Category Archives: tech talk

Only a Mathematician would say

I came across a version of Dijkstra’s “Goto Considered Harmful” annotated by David Tribble. A lot has changed since then; the annotated version is perfect for acquiring the right context to read the paper.

There was a particular line by the annotator that continues to amuse me:

Dijkstra seems to imply that iterative looping (inductive) statements are intellectually harder to grasp than recursion, which is the kind of thing only a mathematician would say.

Among the ways you can bisect computer science, is whether this statement insults or compliments.

Native Client at UWCS lecture

Available for streaming and download, Google Native Client presented at UW’s computer science lecture series. Covers the restrictions on x86 code, new alignment rules, and performance on various benchmarks. 5% overhead, that’s nothing compared to many other sandboxing techniques.

Native client is 50KB download?  Wild. It really is just a gatekeeper, runtime library separate.

Of course, I would love to get away from x86.  LLVM, or ARM, or even Amd64.  x86 makes me a sad panda.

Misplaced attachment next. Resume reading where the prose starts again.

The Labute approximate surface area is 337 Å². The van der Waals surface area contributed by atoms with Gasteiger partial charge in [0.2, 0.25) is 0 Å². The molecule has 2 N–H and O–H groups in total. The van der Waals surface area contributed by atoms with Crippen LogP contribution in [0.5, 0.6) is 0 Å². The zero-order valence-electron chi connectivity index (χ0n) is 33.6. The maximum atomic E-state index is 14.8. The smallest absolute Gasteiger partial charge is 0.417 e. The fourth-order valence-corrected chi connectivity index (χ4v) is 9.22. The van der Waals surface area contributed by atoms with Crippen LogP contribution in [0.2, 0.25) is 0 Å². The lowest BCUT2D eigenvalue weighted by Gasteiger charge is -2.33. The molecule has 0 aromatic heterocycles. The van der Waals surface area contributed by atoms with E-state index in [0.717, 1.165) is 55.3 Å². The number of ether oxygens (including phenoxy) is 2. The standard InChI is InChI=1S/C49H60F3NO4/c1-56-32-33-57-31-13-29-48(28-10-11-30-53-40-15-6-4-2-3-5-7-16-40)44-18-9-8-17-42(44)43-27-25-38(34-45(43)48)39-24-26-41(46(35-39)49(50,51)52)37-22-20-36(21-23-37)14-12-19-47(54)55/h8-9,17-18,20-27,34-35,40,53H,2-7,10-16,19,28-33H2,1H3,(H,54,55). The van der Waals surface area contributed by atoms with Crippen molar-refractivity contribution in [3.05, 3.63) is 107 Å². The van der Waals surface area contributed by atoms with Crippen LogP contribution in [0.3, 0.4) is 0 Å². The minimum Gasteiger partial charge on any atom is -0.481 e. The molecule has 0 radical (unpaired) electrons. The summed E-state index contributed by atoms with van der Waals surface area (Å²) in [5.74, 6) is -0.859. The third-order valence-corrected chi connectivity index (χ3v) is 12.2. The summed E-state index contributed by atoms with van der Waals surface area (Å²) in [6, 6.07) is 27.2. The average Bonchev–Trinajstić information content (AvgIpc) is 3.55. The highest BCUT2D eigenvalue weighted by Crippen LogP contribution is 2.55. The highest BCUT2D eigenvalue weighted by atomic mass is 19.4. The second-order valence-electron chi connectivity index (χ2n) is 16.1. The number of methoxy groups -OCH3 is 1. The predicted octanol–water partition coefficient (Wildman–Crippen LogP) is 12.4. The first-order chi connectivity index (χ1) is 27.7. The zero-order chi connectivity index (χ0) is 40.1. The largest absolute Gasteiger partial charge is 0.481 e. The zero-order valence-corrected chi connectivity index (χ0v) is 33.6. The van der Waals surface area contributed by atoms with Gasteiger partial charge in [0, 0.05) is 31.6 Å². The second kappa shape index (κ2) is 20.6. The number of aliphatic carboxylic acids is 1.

Meijer throws down!

Okay, not really. Saw this latest on LtU, regarding the recent JVM conference.  Erik Meijer was talking his recent work on the .Net Reactive Framework, and had this to say in passing:

And of course you say, “Erik, [why] are you making a big deal?  Category s–t like that.  The design pattern book fifty years ago mentioned these things [Iterator and Observer].”  The funny thing is that if you look in the back of the book at the related patterns, these two patterns are completely unrelated.  They are not even mentioned that they’re related.  Where as in reality these are super-duper related, right?  No two more interfaces on the planet, in the universe, are more intimately connected than these guys, because they’re connected by mathematics, ok.  And these guys — I think this book is crap — [audience laughter, nervous chuckling] I cannot trust these guys anymore

He’s kidding, about the GoF book being crap of course.  “Design Patterns: Elements of Reusable Object-Oriented Software”.  At least that’s my interpretation.  He’s just expecting more of the book — it defines, observes, studies, and documents 23 different software patterns, drawing up relations about the patterns based on in-the-wild observations of what patterns fraternize with which others.  And somehow this relationship between Iterator and Observer has just never come up!